me, The full streams feed on flower of rushes, Sleep of cold sea-bloom under the cold Ripe grasses trammel a travelling foot,

sea; The faint fresh flame of the young year What pain could get between my face flushes

and hers? From leaf to flower and flower to fruit; What new sweet thing would love not And fruit and leaf are as gold and fire,

relish worse? And the oat is heard above the lyre, Unless, perhaps, white death had kissed And the hoofèd heel of a satyr crushes me there,

The chestnut-husk at the chestnut root. Kissing her hair?

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Like joy-bells crossed with death-bells

in our ears! What far delight has cooled the fierce desire That, like some ravenous bird, was

strong to tire On that frail flesh and soul consumed

with flame, But left more sweet than roses to respire, Villon, our sad bad glad mad brother's name?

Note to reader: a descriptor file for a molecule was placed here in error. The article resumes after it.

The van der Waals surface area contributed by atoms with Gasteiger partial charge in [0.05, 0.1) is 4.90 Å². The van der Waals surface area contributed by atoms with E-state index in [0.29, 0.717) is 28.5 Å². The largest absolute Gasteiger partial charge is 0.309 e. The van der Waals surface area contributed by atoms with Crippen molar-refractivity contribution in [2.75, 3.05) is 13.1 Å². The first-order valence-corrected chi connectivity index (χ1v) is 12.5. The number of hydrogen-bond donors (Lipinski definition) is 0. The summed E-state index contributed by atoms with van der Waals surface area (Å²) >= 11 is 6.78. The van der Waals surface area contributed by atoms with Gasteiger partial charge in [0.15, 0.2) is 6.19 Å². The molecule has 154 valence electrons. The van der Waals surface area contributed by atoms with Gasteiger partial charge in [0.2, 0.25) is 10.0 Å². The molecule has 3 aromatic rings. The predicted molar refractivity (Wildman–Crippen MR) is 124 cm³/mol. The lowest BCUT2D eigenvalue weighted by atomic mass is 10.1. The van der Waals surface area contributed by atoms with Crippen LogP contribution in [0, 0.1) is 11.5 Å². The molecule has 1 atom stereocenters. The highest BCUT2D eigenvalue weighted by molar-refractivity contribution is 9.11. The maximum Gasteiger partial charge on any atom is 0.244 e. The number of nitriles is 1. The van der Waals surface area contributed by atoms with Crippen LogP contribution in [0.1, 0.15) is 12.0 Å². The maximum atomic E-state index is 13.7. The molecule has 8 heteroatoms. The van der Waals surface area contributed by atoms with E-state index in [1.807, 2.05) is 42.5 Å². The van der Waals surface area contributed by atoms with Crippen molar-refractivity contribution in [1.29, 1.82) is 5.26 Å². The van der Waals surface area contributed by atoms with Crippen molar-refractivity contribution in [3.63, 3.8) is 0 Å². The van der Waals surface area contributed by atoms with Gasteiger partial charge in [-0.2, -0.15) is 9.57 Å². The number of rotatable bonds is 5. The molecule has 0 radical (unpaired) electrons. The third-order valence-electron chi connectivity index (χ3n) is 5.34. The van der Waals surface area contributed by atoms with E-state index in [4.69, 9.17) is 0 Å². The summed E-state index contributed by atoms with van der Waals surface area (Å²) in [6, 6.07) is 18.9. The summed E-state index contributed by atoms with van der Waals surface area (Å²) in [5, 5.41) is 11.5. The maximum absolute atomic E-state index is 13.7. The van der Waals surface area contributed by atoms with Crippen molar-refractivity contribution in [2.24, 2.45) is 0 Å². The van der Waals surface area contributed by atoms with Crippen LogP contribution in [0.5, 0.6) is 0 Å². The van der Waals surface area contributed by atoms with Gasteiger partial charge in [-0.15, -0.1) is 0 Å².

ENVOI PRINCE of sweet songs made out of tears

and fire, A harlot was thy nurse, a God thy sire; Shame soiled thy song, and song as

soiled thy shame. But from thy feet now death has washed

the mire, Love reads out first at head of all our

quire, Villon, our sad bad glad mad brother's

Cleave the cold shuddering shade as

twilight clears; When song new-born put off the old

world's attire And felt its tune on her changed lips ex

pire, Writ foremost on the roll of them that

came Fresh girt for service of the latter lyre, Villon, our sad bad glad mad brother's




A BABY's feet, like sea-shells pink,

Might tempt, should Heaven see meet, An angel's lips to kiss, we think,

A baby's feet.

Alas, the joy, the sorrow, and the scorn, That clothed thy life with hopes and

sins and fears, And gave

thee stones for bread and tares for corn And plume-plucked gaol-birds for thy

starveling peers, Till death clipt close their flight with

shameful shears; Till shifts came short and loves were

hard to hire, When lilt of song nor twitch of twang

ling wire Could buy thee bread or kisses; when

light fame Spurned like a ball and haled through

brake and briar, Villon, our sad bad glad mad brother's


Like rose-hued sea-flowers toward the

heat They stretch and spread and wink Their ten soft buds that part and meet.